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Electric Motor Conversion European - USA

dodulation

Mar 25, 2017
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I moved from Europe to the USA a while ago and I took my Myford ML7 Lathe with me. This machine has a Brook Crompten (KP7575) 3/4 Hp motor on it which worked perfectly fine on the European 240 Volt / 60 Hz network. I plugged it in the American 110 Volt / 50 Hz outlet and it will work although it makes weird speed variation intervals and clicks every couple of seconds during these intervals. I think that is caused by the electromagnetic relay in the reversing switch which is bouncing on the lower voltage.
Anyway, besides those intervals it has absolutely not enough power to be be considered usable so I have to find a more powerful source.
So, I thought to use the 220 Volt outlet in my garage knowing that this is actually a 2 x 110 Volt outlet without a neutral line. Nothing happened at all, most likely because the electromagnetic relay in the reversing switch doesn't work without that neutral line.

Although I haven't tried them I read about the options available to use a Voltage convertor or just change the whole electric motor. Does anyone has any suggestions how to convert my machine to this 220 Volt outlet without exchanging the motor or using a step-up convertor? And are there people out there who have experience with step-up convertors on 3/4 electric motors?
 

Bluejets

Oct 5, 2014
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You will be lucky if you have not damaged the motor running on low voltage. The clicking sound would have been the centrifugal switch which is designed to operate at the correct speed and turn off the start winding.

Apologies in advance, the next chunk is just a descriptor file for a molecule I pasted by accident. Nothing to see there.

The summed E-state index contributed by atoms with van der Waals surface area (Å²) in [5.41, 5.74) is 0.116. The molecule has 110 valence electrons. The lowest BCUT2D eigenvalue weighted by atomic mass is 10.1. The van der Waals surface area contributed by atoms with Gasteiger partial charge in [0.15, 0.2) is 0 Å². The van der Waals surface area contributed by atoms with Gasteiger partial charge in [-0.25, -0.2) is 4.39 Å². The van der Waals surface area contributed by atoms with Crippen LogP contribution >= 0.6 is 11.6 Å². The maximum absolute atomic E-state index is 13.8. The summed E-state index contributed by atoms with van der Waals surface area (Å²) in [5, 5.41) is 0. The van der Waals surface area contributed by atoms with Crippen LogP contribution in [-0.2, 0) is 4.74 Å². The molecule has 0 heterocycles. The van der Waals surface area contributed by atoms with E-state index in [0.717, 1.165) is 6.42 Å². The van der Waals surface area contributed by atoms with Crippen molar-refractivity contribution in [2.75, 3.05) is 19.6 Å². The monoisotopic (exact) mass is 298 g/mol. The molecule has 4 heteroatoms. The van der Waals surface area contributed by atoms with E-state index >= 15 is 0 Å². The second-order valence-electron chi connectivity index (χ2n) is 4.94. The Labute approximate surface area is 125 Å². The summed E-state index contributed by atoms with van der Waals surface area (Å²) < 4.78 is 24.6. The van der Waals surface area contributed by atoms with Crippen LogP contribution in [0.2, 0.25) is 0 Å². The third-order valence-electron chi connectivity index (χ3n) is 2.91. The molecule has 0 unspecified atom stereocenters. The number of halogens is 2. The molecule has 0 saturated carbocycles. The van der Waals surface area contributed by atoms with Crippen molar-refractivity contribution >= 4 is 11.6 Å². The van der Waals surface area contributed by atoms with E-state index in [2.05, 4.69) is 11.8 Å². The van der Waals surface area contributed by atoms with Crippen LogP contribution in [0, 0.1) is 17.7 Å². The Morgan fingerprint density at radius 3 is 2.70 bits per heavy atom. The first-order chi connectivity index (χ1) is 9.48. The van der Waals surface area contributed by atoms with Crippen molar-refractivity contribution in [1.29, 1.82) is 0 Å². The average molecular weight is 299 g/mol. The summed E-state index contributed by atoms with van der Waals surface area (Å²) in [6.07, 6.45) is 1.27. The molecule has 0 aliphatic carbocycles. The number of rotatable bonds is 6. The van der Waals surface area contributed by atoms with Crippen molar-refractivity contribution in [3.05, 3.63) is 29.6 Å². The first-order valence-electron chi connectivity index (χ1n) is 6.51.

As it stands like I said you' ve more than likely burnt the start winding and insulation to boot.
Best option would be just get a motor suitable for the supply as converters etc will cost big bucks.
Good choice of lathe by the way... I have just finished restoring an ML7 from the early 50's ( by serial no.) and my other ML10 has done a great job for the last 30 years now.
 

kellys_eye

Jun 25, 2010
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Get hold of a UK site transformer - the big yellow 'bricks' used to use 110V power tools on a 240V supply.

Used in reverse - perfectly acceptable - it will provide up to 3kW of power and no issues.
 

Minder

Apr 24, 2015
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perfectly fine on the European 240 Volt / 60 Hz network. I plugged it in the American 110 Volt / 50 Hz outlet and it will work although it makes weird speed variation intervals and clicks every couple of seconds during these intervals. I think that is caused by the electromagnetic relay in the reversing switch which is bouncing on the lower voltage.
Anyway, besides those intervals it has absolutely not enough power to be be considered usable so I have to find a more powerful source.

For one it is the other way around, N.A., is 60Hz which means your motor will run that much higher rpm, which is also dependant on the pole count of the motor, 2 pole or 4 pole..
You cannot run it on NA 120v, you do have the 240v available which should be fine for that motor unless you have already blown it by trying it on 120v.
BTW, the motor does not care about having a neutral,
The N.A. 240v is virtually identical to the European 230v, except for the N.A. 60Hz.
M.
 

hevans1944

Hop - AC8NS
Jun 21, 2012